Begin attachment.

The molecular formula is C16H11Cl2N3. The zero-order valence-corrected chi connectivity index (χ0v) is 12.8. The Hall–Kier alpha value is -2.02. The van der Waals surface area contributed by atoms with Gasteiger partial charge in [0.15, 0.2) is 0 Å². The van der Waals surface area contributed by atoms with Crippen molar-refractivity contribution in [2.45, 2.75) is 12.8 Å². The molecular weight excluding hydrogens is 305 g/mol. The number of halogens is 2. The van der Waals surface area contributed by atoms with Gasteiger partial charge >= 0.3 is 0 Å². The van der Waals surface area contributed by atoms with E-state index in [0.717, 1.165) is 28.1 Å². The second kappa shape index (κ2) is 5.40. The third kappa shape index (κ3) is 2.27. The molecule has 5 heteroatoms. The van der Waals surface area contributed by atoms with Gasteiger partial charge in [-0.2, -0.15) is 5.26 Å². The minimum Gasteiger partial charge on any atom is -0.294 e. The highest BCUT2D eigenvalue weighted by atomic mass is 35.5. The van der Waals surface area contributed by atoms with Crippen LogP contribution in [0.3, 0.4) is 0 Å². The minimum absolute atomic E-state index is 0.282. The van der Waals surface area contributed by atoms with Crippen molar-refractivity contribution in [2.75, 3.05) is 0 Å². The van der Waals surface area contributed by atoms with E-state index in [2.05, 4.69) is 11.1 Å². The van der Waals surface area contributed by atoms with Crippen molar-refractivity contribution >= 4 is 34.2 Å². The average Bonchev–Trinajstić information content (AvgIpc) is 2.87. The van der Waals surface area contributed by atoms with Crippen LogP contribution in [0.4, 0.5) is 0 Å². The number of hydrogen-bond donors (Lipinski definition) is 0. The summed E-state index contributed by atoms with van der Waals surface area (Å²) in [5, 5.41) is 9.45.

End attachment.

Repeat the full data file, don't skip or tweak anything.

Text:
The molecular formula is C16H11Cl2N3. The zero-order valence-corrected chi connectivity index (χ0v) is 12.8. The Hall–Kier alpha value is -2.02. The van der Waals surface area contributed by atoms with Gasteiger partial charge in [0.15, 0.2) is 0 Å². The van der Waals surface area contributed by atoms with Crippen molar-refractivity contribution in [2.45, 2.75) is 12.8 Å². The molecular weight excluding hydrogens is 305 g/mol. The number of halogens is 2. The van der Waals surface area contributed by atoms with Gasteiger partial charge >= 0.3 is 0 Å². The van der Waals surface area contributed by atoms with E-state index in [0.717, 1.165) is 28.1 Å². The second kappa shape index (κ2) is 5.40. The third kappa shape index (κ3) is 2.27. The molecule has 5 heteroatoms. The van der Waals surface area contributed by atoms with Gasteiger partial charge in [-0.2, -0.15) is 5.26 Å². The minimum Gasteiger partial charge on any atom is -0.294 e. The highest BCUT2D eigenvalue weighted by atomic mass is 35.5. The van der Waals surface area contributed by atoms with Crippen LogP contribution in [0.3, 0.4) is 0 Å². The minimum absolute atomic E-state index is 0.282. The van der Waals surface area contributed by atoms with Crippen molar-refractivity contribution in [2.75, 3.05) is 0 Å². The van der Waals surface area contributed by atoms with E-state index in [2.05, 4.69) is 11.1 Å². The van der Waals surface area contributed by atoms with Crippen molar-refractivity contribution >= 4 is 34.2 Å². The average Bonchev–Trinajstić information content (AvgIpc) is 2.87. The van der Waals surface area contributed by atoms with Crippen LogP contribution in [0.4, 0.5) is 0 Å². The number of hydrogen-bond donors (Lipinski definition) is 0. The summed E-state index contributed by atoms with van der Waals surface area (Å²) in [5, 5.41) is 9.45.